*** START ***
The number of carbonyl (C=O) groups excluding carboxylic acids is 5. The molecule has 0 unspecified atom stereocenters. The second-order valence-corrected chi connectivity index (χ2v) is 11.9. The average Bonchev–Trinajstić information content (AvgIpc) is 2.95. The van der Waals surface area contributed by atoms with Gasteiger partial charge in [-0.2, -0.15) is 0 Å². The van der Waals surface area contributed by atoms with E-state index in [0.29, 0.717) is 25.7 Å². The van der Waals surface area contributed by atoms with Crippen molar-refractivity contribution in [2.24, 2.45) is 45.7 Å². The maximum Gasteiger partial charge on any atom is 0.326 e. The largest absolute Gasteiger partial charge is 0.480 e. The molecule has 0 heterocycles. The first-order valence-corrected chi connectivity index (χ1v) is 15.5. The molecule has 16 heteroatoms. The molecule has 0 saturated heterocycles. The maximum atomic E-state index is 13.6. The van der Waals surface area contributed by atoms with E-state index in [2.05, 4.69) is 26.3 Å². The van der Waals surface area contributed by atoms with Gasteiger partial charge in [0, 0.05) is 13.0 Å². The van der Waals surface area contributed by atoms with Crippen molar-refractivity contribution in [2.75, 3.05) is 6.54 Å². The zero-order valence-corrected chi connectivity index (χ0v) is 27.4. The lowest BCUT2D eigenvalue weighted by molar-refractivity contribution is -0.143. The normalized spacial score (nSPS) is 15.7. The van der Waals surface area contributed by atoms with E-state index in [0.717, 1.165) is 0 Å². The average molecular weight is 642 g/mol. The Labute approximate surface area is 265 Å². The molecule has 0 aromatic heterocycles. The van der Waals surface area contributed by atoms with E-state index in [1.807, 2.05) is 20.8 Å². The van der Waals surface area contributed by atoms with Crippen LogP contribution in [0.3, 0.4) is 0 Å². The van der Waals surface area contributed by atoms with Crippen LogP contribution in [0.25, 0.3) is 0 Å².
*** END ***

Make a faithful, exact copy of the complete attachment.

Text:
The number of carbonyl (C=O) groups excluding carboxylic acids is 5. The molecule has 0 unspecified atom stereocenters. The second-order valence-corrected chi connectivity index (χ2v) is 11.9. The average Bonchev–Trinajstić information content (AvgIpc) is 2.95. The van der Waals surface area contributed by atoms with Gasteiger partial charge in [-0.2, -0.15) is 0 Å². The van der Waals surface area contributed by atoms with E-state index in [0.29, 0.717) is 25.7 Å². The van der Waals surface area contributed by atoms with Crippen molar-refractivity contribution in [2.24, 2.45) is 45.7 Å². The maximum Gasteiger partial charge on any atom is 0.326 e. The largest absolute Gasteiger partial charge is 0.480 e. The molecule has 0 heterocycles. The first-order valence-corrected chi connectivity index (χ1v) is 15.5. The molecule has 16 heteroatoms. The molecule has 0 saturated heterocycles. The maximum atomic E-state index is 13.6. The van der Waals surface area contributed by atoms with E-state index in [2.05, 4.69) is 26.3 Å². The van der Waals surface area contributed by atoms with Gasteiger partial charge in [0, 0.05) is 13.0 Å². The van der Waals surface area contributed by atoms with Crippen molar-refractivity contribution in [2.75, 3.05) is 6.54 Å². The zero-order valence-corrected chi connectivity index (χ0v) is 27.4. The lowest BCUT2D eigenvalue weighted by molar-refractivity contribution is -0.143. The normalized spacial score (nSPS) is 15.7. The van der Waals surface area contributed by atoms with E-state index in [0.717, 1.165) is 0 Å². The average molecular weight is 642 g/mol. The Labute approximate surface area is 265 Å². The molecule has 0 aromatic heterocycles. The van der Waals surface area contributed by atoms with E-state index in [1.807, 2.05) is 20.8 Å². The van der Waals surface area contributed by atoms with Crippen LogP contribution in [0.3, 0.4) is 0 Å². The van der Waals surface area contributed by atoms with Crippen LogP contribution in [0.25, 0.3) is 0 Å².